The Global Solar Atlas uses its own dataset to estimate optimal tilt angles, so its recommended tilt angles will be slightly different than the values given by our solar angle calculator and other solar calculators such as PVWatts. Also, it does not provide seasonal or monthly adjustments.

3. PVWatts

PVWatts is a free solar calculator built by the National Renewable Energy Laboratory. It's less user-friendly than the first 2 options, but it can give you the best estimate of your location's optimal solar panel angle.

Here's how to use it to find the best angle for your solar panels:

1. Go to PVWatts.

2. Enter your location in the search bar then click "Go." For this example I just typed in "Denver, CO".

3. On the Solar Resource Data page, scroll down to the map to confirm that PVWatts picked the right location. If it didn't, hit the back button and enter a more specific location.

4. Once you've confirmed the location is correct, scroll up and click "Go to System Info".

5. Enter a tilt angle in the "Tilt (deg)" field and then click "Go to PVWatts results". Denver is at about 40° latitude, so I'll use 40 as my starting value. For all the other inputs, such as DC System Size and System Losses, you can just leave those as their default values.

6. Record the system's expected power output at that tilt angle. At 40° tilt, my system's expected power output is 6,496kWh per year.

7. Go back to the System Info page and experiment with different tilt angles until you find the angle that maximizes power output. After trying a number of different angles, I found that 32° and 33° are the optimal tilt angles for a solar power system in Denver. Either one will maximize the system's annual power output.

PVWatts also breaks down estimated power output by month. So, if you wanted to optimize your seasonal or monthly tilt angles, you can experiment even further until you find the tilt angle that optimizes power output for a specific month or season.

Best Solar Panel Angle by Zip Code

Here's a list of the optimal solar panel tilt angles for 50 of the most populated zip codes in the United States.

Full list: Best Solar Panel Angle by Zip Code

CityStateZip CodeBest Year-Round Solar Panel AngleBest Summer Solar Panel AngleBest Winter Solar Panel Angle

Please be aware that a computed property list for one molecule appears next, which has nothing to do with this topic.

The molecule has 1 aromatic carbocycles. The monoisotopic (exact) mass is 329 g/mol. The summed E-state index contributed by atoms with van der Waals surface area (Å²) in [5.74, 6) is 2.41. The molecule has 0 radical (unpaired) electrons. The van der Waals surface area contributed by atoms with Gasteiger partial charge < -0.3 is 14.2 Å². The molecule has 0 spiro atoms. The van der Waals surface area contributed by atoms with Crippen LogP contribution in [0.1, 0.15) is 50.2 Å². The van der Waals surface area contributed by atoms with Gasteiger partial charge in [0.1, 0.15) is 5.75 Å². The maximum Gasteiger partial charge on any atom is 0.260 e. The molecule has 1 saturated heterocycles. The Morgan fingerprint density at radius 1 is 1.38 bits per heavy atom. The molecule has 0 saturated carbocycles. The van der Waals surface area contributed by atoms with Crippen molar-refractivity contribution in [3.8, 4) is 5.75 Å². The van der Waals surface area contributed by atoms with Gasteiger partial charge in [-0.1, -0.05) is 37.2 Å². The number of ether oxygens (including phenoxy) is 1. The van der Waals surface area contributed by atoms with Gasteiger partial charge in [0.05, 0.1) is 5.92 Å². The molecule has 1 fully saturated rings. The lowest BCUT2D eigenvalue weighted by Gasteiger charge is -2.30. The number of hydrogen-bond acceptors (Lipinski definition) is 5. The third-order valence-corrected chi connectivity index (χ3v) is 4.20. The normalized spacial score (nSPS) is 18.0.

El PasoTX7993627.6°12.6°42.6°
Grand PrairieTX7505228.1°13.1°43.1°
Long BeachCA9080528.7°13.7°43.7°
Los AngelesCA9001128.7°13.7°43.7°
Los AngelesCA9004428.7°13.7°43.7°
New York CityNY1002531.9°16.9°46.9°
San JuanPR0092619.1°4.1°34.1°
South GateCA9028028.7°13.7°43.7°
Staten IslandNY1031431.8°16.8°46.8°
Sugar LandTX7747926.4°11.4°41.4°

If you don't see your zip code on this list, you can check out our full list of over 800 zip codes, which I've linked to above this table. Or input your zip code into the solar panel angle calculator at the top of this page.

What's the Best Direction for Solar Panels?

The best direction for solar panels is true south in the northern hemisphere and true north in the southern hemisphere. The direction you face your solar panels is also called their azimuth angle.

However, true south and true north are different than magnetic south and magnetic north. The difference between them is called magnetic declination, which varies by location as well as over time due to the moving of the earth's magnetic poles.

So, if you use a standard compass to orient your solar panels, their direction will be slightly off. You need to use a compass app that shows true north, or account for your location's current magnetic declination.

The good news is that I've also coded a free solar panel azimuth angle calculator that takes into account your location's current magnetic declination to give you your optimal solar panel direction. Give it a spin!

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Alex Beale
Alex Beale is the founder and owner of Footprint Hero. As a self-taught DIY solar enthusiast, Alex has spent 4 years producing educational solar content across YouTube, TikTok, Instagram, and the Footprint Hero blog. During that time, he's built Footprint Hero to over 7 million blog visits and 18 million YouTube views. He lives in Tennessee.